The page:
glaucidium (little owl) gnoma (dwarf, pygmy)
Friday, September 20, 2019 — 11:43 am
Palmer Lake, Colorado — Pike-San Isabel National Forest — Ice Cave Creek Trail
Nate Kauffman and I hiked up to the upper Palmer Lake Reservoir, then made the loop up over the ridge to the northern end of the Ice Cave Creek Trail. We hiked that trail back toward the reservoirs. We were near the south end where it winds down to the reservoir trail when I saw a small bird fly across the path and dive into a small spruce down the slope. From its direct flight and the way it headed for the center of the tree, I thought it was a woodpecker. I walked to the place where I could best see into the spruce and scanned with my binoculars.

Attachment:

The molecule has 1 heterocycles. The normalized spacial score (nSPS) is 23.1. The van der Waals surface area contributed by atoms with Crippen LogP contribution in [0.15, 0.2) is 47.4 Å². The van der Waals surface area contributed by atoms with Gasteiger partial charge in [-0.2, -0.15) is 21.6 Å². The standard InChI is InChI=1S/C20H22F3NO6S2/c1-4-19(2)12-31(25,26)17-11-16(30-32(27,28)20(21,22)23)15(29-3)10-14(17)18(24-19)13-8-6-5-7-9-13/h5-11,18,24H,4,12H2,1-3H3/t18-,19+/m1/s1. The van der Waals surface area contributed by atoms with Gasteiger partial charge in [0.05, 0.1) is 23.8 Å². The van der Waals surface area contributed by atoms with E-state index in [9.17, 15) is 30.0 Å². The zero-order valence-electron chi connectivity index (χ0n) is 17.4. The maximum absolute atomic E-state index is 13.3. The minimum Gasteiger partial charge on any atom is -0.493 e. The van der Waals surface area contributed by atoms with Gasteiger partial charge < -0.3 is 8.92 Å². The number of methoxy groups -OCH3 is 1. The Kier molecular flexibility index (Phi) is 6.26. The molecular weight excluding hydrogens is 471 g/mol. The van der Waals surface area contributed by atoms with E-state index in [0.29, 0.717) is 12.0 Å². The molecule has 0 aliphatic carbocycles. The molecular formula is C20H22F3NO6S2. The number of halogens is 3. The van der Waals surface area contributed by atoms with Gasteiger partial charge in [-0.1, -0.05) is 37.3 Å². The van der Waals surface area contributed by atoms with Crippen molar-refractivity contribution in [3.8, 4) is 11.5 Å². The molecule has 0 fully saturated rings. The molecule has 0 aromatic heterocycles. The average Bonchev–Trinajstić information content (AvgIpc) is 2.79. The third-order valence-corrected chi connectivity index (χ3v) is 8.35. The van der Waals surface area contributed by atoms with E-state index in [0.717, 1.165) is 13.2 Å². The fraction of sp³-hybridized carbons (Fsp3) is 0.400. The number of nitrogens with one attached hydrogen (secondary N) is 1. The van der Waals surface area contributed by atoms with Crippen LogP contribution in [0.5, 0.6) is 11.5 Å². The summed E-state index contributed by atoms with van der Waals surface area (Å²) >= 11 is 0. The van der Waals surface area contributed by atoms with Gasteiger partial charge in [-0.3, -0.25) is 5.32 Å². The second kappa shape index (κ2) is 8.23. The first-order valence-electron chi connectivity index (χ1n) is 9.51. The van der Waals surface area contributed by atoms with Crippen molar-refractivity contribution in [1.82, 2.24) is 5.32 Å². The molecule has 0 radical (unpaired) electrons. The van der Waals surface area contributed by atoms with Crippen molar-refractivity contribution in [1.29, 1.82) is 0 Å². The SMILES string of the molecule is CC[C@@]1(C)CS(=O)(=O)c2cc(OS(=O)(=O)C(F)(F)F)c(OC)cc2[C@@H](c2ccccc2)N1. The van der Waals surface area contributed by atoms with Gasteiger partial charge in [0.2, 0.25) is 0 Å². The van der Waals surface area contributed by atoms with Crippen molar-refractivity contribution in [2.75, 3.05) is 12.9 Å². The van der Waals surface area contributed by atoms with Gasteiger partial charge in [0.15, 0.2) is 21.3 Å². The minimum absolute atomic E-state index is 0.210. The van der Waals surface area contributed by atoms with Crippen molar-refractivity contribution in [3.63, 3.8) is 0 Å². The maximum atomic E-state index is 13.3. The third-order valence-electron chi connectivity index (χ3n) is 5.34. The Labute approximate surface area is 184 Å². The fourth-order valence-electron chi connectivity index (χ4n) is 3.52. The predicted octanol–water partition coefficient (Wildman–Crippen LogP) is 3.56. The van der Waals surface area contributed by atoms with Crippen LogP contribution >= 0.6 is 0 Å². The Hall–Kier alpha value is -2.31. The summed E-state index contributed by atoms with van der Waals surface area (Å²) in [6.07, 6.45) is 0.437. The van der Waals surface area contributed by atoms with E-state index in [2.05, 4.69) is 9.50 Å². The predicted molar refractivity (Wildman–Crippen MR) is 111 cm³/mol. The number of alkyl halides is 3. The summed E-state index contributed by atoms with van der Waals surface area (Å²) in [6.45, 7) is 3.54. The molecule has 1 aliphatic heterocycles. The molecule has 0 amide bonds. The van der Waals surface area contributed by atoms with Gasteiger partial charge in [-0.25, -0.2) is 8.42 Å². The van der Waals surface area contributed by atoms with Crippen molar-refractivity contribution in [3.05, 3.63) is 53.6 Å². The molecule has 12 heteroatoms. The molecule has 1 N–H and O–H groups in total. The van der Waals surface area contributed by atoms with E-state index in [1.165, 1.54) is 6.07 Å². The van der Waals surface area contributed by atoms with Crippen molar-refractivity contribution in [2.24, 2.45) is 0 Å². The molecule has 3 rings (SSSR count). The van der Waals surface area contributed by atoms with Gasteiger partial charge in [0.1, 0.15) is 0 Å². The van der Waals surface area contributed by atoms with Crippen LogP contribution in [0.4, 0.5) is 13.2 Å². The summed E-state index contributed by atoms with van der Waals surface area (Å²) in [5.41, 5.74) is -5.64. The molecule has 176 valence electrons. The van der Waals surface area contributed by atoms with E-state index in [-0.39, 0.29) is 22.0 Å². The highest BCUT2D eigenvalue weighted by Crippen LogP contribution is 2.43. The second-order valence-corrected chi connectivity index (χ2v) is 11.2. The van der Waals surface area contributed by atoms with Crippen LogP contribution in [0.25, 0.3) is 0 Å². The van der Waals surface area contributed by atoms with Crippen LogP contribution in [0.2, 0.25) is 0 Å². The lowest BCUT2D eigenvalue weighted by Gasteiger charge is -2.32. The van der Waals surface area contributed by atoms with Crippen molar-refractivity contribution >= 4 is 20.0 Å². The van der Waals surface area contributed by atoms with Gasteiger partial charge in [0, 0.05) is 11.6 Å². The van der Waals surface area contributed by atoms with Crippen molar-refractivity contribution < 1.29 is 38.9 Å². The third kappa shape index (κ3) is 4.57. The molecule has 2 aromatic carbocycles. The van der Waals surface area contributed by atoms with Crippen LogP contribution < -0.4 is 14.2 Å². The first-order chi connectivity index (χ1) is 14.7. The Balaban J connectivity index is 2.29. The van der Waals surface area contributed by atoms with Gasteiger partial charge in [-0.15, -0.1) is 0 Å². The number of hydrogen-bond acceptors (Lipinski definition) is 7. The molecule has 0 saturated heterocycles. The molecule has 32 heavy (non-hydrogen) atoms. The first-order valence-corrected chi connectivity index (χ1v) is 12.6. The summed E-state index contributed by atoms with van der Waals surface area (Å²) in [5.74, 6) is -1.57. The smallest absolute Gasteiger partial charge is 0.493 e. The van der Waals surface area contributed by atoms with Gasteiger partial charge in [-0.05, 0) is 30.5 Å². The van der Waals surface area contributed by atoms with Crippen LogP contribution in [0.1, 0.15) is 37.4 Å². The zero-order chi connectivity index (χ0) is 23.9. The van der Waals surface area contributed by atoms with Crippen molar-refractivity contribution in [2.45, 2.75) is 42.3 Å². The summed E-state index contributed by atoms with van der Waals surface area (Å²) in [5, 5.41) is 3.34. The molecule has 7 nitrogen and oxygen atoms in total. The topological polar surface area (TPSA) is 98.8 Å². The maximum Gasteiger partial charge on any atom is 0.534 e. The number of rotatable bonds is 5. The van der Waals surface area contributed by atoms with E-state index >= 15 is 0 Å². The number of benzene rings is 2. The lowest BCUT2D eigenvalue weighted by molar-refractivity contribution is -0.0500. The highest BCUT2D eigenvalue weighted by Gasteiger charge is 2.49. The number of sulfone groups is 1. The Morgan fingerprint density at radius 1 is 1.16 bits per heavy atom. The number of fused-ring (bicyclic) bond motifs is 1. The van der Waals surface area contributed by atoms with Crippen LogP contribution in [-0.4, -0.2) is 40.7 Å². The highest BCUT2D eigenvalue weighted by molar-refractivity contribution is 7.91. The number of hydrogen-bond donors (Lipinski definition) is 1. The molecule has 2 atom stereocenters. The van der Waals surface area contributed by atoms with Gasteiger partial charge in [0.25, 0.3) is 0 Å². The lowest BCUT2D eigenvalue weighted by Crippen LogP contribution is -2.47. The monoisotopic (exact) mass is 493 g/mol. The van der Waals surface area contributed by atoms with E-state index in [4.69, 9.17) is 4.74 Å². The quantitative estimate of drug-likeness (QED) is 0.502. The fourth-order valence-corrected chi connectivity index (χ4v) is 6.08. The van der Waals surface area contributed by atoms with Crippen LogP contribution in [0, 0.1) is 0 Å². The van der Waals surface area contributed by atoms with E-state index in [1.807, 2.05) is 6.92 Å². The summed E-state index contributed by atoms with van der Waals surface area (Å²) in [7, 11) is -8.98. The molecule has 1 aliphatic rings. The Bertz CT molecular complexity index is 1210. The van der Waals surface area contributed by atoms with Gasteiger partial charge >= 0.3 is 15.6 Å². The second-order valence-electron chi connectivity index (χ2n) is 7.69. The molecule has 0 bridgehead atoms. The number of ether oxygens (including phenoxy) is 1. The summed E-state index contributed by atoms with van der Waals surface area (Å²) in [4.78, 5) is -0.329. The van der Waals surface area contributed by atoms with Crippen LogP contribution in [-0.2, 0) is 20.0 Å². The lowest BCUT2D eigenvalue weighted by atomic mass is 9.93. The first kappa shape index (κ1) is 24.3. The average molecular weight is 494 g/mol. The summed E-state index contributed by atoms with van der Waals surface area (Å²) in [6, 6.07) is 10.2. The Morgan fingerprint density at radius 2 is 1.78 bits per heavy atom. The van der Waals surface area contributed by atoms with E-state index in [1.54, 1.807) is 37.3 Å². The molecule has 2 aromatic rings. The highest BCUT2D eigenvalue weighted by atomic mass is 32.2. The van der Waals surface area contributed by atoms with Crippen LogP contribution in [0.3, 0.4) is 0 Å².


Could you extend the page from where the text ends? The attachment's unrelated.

Not a woodpecker. The owl was perched on a horizontal branch about five inches from the trunk, facing me. It was just above my eye-level about 45 feet away. Nate came up and I pointed out the owl. For the next 20 minutes we watched it and tried to get photos and videos. Neither of us had cameras, so all that follows was taken by holding our phones up to our binoculars.
The owl didn’t do much. When it wasn’t staring back at us, it was swiveling its head from side to side. We saw it throw up a pellet at one point. For a minute or so, it fluffed up its feathers and then preened under a wing.
It was tiny, about the size of a bluebird. It was brown and white, with white spots on its brown chest and brown streaks on its white belly. It’s eyes were yellow. It had prominent white eyebrows which gave it an angry look. We could see a couple of yellow toes, which were huge for a bird that size. Its long, thin tail was dark with thin white stripes.
Northern Pygmy-Owls are often active in the daytime, but they sit on interior branches in evergreens and so are not easy to see. I knew they were around—I hoped I would luck on one sometime. When I first realized what it was, I got a little giddy. I climbed a couple feet up-slope to get this photo without the view-blocking branch.